Discussion on Takeover Code
The Takeover Code is a set of regulations under the SEBI (Securities Exchange Board of India) Act, which determines whether or not the acquisition of shares in a company amounts to an attempt to takeover. The need for a code was felt to ensure that the entire process of a takeover is transparent and done in a fair manner. This was to ensure that the acquirer gives an opportunity to investors to exit if they feel that the change in control is not in the company's best interests. The rules were also aimed at creating a level-playing field between the potential acquirer and the existing promoter. The Code, and the need to take a second look at it, has come into limelight in recent times, thanks to the number of takeover attempts.
The Code was first established in 1994 and later amended in 1997. For the past few years, it is going through yet another review. The Code does not differentiate an ordinary investor from an existing promoter. It defines an acquirer as any person who directly or indirectly acquires shares or voting rights in the target company or acquires or agrees to acquire control over the target company, either by himself, or with any person acting in concert with the acquirer. The persons acting in concert can essentially be anybody who is established to have with the acquirer the common objective of buying a substantial amount of shares or voting rights in a company or gaining control of a company. Such persons would come under the definition of "acting in concert" if they acquire shares following an agreement or understanding (formal or informal) . or by directly or indirectly co-operating with the acquirer or agreeing to acquire shares in the target company or control over the target company.
The Code has also outlined some relationships. These include a company, its holding company, or subsidiary of such a company, or a company under the same management, either individually or together with each other, or a company with any of its directors, or any person entrusted with the management of the funds of the company. It could also be a relationship of a Mutual Fund (MF) with sponsor or trustee or asset management company, Financial Institutions (FIs), with sub-account holders, merchant banker with their clients as acquirer, Venture Capital Funds (VCFs) with their sponsors etc.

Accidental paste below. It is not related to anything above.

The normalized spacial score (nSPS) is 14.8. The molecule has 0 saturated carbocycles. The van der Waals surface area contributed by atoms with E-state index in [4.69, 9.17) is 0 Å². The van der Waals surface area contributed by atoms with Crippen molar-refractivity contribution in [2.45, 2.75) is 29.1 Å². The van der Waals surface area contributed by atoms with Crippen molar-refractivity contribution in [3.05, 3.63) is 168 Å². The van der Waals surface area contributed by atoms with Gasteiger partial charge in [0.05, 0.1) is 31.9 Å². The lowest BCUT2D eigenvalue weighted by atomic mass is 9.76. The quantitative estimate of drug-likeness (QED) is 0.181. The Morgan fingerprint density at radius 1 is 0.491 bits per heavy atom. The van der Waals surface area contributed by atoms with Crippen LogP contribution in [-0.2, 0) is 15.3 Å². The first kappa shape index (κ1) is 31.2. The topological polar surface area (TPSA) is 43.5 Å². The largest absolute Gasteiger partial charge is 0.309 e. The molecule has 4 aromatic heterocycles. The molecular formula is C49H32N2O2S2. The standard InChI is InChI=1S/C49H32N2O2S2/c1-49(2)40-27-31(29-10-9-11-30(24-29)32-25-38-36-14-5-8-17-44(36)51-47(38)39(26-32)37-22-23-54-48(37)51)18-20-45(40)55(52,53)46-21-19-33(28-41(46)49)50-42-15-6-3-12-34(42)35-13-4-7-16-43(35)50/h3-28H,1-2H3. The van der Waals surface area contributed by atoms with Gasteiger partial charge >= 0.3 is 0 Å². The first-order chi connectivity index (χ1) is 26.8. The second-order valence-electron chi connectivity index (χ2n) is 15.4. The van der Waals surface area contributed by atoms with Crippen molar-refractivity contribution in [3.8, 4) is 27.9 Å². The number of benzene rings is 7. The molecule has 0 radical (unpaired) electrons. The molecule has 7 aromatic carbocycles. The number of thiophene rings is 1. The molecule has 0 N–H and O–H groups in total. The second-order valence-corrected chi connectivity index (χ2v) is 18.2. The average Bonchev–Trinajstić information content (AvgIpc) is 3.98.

The Takeover Code is triggered when there is a change in control. At this point, the acquirer has to make an open offer for at least 20 percent of the equity of the company. Control of the company includes the right to appoint a majority of directors, to control the management or the policy decisions that can be exercised by a person or persons acting individually or in concert. This can be either directly or indirectly by virtue of their shareholding agreements or voting agreements in any manner.
Any acquirer who buys five percent of the equity or that many voting rights in any manner has to report this to the company within four working days. The company, in turn, will have to disclose this information to the Stock Exchanges (SEs) within seven days. When an acquirer crosses a level of 15 percent equity stake, he has to make an open bid for a minimum of 20 percent.
Creeping promoter is meant to allow promoters or any other investors with more than 15 percent, but less than 75 percent equity, to consolidate their holding. The Code allows a creeping acquisition of five percent every year. If this limit is exceeded, the acquirer has to make an open offer for at least 20 percent of the equity. On the other hand, if the acquirer wants to take over a company without the tacit approval of the existing management or promoters, it is considered an unsolicited or hostile bid. The Takeover Code does not differentiate between a friendly and hostile bid. It only recognises an acquirer.
The most important concern over the Takeover Code is whether an acquirer should disclose details of his purchases more frequently and to more agencies. It has now been decided that apart from making the disclosures at the five percent equity level, the acquirer should also disclose the details of 10 percent and 14 percent. This will soon become law. It has also been decided to disclose the details of shareholdings to the SEs, besides the company. The second issue under dispute is whether to make it more difficult for a non-serious investor to acquire a company. Corporate are lobbying to allow only serious players to attempt a takeover, the counter view is that it would hit takeover activity and have a negative effect on investors.
Takeovers are healthy for small investors because it provides an opportunity to exit the company at a good price, if they so desire. The performance of a company is often reflected in its share price and a falling share price spells trouble for the existing management.